Boy that was a long week, where do we even begin?
The events in Charlottesville last weekend, spilled over into the following days, with the news cycle saturated with heated debates pulling at the already fragile fabric of society.
Preservation of heritage.
Freedom of speech.
Protection of self.
With the many sides, came the many arguments, revealing issues that run far deeper than that of confederate statues and flags.
This was then followed by a terrorist attack in Barcelona, where a van drove into the heavily populated area of Las Ramblas, killing a number of people and injuring several more. I woke up terribly frightened, with my girlfriend currently travelling around Europe; I was relieved to see she had not yet made it to Barcelona. In contrast, I was filled with a deep sadness, to see more lives devastatingly and aimlessly lost.
And as if that wasn’t enough, Pauline Hanson decided it would be a good idea to wear a burqa into the Senate to make a wholly uneducated point. Senator Hanson turned a sacred, religious garment deeply rooted in Islamic tradition, into a cheap political stunt rife with xenophobia. Her feeble attempt to shock Australia did work, but not in the way she intended – as a parliament not often united on much, joined together in condemnation of Senator Hanson’s reprehensible behaviour.
Factoring in other global events including mudslides in Sierra Leone claiming hundreds of lives and rising tensions in North Korea, you could be forgiven for simply being exhausted by the desolate outlook of our collective future.
I sure am.
Not only as a person of colour, but also as a global citizen, events that depict a breakdown in our collective consciousness drain my emotional faculties. It leaves me in momentary social limbo – devoid of hope and fearful of what the future holds.
To me it seems so simple; doing the right thing is always the right thing.
But the varying responses to these events and many more remind me that the paradox of humanity is our diversity. That is, we have the capability and faculty to act in any way we choose.
Choice in some strange way, is our greatest vice.
However, it is often in the most troubling of times that the true nature of humanity is challenged to rise to the occasion. For when we see injustice, we must call it out by name. The public disavowal of harmful ideologies and radicalism acts as a reminder to society that we are built upon foundations of collective trust and unity. That during testing times, we will not, and must not shy away from reassuring each other, no matter how immense or monumental the challenge.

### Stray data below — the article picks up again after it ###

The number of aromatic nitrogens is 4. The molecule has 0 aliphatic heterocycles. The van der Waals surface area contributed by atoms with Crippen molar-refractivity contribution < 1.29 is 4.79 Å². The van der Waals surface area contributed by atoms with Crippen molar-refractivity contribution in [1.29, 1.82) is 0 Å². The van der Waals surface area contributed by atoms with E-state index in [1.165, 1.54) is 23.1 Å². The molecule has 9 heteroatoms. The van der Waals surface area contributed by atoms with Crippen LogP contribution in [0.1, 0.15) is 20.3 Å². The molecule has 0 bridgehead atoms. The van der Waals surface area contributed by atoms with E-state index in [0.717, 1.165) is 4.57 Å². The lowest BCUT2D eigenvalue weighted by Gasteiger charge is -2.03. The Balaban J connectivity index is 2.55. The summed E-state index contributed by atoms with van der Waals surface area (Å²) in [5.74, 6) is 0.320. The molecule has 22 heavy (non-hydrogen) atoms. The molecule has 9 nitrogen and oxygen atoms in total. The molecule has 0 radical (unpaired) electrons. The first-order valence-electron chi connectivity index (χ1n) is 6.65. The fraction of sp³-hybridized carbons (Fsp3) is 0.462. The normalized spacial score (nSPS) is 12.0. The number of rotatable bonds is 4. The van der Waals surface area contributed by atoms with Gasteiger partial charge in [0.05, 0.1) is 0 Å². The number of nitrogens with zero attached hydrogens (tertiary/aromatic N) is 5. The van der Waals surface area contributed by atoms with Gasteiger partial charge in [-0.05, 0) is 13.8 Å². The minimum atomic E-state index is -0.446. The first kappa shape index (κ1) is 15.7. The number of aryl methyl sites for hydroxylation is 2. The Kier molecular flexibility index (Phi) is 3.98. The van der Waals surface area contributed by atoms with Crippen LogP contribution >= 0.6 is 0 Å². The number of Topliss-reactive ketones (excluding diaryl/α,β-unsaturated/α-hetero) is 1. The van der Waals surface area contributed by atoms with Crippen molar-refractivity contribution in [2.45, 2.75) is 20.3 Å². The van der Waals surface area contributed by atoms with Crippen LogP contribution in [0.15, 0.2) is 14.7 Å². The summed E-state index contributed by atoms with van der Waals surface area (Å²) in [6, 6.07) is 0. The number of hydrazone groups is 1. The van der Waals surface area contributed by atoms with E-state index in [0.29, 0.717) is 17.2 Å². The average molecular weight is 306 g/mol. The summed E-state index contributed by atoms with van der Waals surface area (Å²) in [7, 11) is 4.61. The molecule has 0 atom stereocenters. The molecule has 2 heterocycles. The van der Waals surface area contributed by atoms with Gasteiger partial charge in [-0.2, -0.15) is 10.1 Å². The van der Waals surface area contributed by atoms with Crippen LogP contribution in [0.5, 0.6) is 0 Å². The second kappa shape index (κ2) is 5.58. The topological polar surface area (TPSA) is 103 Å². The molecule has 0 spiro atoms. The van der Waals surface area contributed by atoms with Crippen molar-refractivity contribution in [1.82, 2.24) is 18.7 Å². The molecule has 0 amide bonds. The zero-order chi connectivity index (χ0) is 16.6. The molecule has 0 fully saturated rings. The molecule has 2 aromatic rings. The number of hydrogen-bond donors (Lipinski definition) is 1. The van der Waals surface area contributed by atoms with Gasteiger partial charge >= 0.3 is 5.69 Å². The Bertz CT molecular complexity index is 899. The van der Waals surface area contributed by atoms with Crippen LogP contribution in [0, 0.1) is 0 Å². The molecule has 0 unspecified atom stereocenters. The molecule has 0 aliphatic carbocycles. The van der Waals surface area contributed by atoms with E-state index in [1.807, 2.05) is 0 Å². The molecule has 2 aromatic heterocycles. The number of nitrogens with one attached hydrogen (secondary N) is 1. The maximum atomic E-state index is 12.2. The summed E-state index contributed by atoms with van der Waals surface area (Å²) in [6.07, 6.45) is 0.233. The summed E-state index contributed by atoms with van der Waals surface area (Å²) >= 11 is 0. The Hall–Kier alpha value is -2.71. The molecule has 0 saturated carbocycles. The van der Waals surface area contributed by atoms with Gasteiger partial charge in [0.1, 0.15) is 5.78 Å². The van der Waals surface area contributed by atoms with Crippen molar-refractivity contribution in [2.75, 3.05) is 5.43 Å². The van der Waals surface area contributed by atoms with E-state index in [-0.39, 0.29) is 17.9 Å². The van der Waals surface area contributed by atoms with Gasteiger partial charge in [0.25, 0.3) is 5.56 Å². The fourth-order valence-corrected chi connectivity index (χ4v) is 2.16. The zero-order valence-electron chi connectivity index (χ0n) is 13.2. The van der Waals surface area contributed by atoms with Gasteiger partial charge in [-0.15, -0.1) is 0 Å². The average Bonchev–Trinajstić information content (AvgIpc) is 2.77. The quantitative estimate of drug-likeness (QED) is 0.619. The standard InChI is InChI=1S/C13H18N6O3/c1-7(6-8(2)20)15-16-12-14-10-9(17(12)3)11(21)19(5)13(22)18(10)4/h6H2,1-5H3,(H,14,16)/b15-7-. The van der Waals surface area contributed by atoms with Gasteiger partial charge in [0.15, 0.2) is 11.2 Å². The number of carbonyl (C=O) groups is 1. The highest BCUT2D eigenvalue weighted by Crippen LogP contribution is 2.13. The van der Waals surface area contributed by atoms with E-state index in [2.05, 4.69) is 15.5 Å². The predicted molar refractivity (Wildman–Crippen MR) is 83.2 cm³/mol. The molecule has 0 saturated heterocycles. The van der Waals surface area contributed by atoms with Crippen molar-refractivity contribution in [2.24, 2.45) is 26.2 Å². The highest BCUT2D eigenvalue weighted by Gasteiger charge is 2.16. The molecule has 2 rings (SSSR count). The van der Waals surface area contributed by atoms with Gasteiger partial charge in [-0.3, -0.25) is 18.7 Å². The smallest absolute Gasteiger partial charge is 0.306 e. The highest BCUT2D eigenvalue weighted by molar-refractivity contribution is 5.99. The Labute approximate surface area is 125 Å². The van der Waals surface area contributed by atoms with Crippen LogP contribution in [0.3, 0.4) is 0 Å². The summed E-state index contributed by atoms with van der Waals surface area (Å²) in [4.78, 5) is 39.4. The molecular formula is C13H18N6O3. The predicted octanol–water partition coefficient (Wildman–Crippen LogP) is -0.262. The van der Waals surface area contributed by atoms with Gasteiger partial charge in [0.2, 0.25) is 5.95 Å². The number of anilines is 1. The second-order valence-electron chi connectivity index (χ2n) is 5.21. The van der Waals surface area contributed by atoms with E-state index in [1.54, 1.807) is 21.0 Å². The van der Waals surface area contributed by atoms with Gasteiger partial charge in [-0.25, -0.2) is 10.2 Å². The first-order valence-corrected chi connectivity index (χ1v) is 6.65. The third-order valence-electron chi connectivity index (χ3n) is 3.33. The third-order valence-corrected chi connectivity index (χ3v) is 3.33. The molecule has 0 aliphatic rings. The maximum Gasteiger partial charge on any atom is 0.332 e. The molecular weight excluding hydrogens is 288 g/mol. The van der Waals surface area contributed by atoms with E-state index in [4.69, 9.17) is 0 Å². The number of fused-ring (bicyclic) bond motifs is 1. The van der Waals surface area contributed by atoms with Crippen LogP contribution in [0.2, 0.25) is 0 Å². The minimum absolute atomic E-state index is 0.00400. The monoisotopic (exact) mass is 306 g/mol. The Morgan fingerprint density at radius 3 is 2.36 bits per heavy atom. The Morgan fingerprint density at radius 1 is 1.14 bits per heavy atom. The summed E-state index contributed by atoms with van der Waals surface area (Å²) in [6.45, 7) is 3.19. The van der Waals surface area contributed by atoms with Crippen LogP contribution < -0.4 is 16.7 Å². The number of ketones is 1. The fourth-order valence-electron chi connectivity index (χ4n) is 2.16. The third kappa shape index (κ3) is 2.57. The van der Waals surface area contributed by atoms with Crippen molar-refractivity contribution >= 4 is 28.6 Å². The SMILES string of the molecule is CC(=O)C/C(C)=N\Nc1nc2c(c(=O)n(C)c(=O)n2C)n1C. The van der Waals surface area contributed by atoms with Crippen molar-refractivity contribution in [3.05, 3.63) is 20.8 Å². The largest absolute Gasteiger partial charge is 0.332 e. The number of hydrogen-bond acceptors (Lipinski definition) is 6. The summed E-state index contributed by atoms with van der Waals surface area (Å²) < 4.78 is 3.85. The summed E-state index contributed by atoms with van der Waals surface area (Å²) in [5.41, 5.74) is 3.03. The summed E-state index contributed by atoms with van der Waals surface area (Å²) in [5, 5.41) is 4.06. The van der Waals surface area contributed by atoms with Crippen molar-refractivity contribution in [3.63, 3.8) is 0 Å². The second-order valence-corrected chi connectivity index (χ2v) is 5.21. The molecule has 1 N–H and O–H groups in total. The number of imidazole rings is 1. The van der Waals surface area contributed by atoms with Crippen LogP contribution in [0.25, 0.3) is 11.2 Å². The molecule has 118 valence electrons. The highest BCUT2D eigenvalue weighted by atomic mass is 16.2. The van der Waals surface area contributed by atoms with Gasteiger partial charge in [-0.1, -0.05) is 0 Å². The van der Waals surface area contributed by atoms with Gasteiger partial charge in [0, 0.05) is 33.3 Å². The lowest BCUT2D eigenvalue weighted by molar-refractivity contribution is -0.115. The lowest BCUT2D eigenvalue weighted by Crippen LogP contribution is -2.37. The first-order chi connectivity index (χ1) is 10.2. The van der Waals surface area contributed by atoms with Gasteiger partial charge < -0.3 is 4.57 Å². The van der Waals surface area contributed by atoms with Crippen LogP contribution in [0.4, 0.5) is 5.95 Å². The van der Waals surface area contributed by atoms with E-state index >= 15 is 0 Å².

“I would caution and counsel you with respect to be very, very careful of the offence you may do to the religious sensibilities of other Australians
“We have about 500,000 Australians in this country of the Islamic faith and the vast majority of them are law-abiding good Australians
“…to ridicule that community, to drive it into a corner, to mock its religious garments is an appalling thing to do.”
– Attorney General Senator George Brandis
In the aftermath of these events, we have seen communities unite while individuals voice messages of love and hope, thereby allowing the world to continue to spin and for life to go on.
We are no strangers to moments like this.
Our collective history has been littered with periods of significant doubt and struggle, but on the other side, we have always emerged stronger and more united than before. Only by allowing the dust to settle can we truly see how far we have come, our strength measured by those of us that remain standing, defiantly refusing to make the mistakes of the past.
Yes, there are many sides to every issue, to every event, to every choice we make.
But not every side is right.
And humanity always has the choice; to decide which side of history it would like to be remembered on.
Ryan Cheng is the founder of The 88, and is passionate about telling stories surrounding travel, culture and identity.
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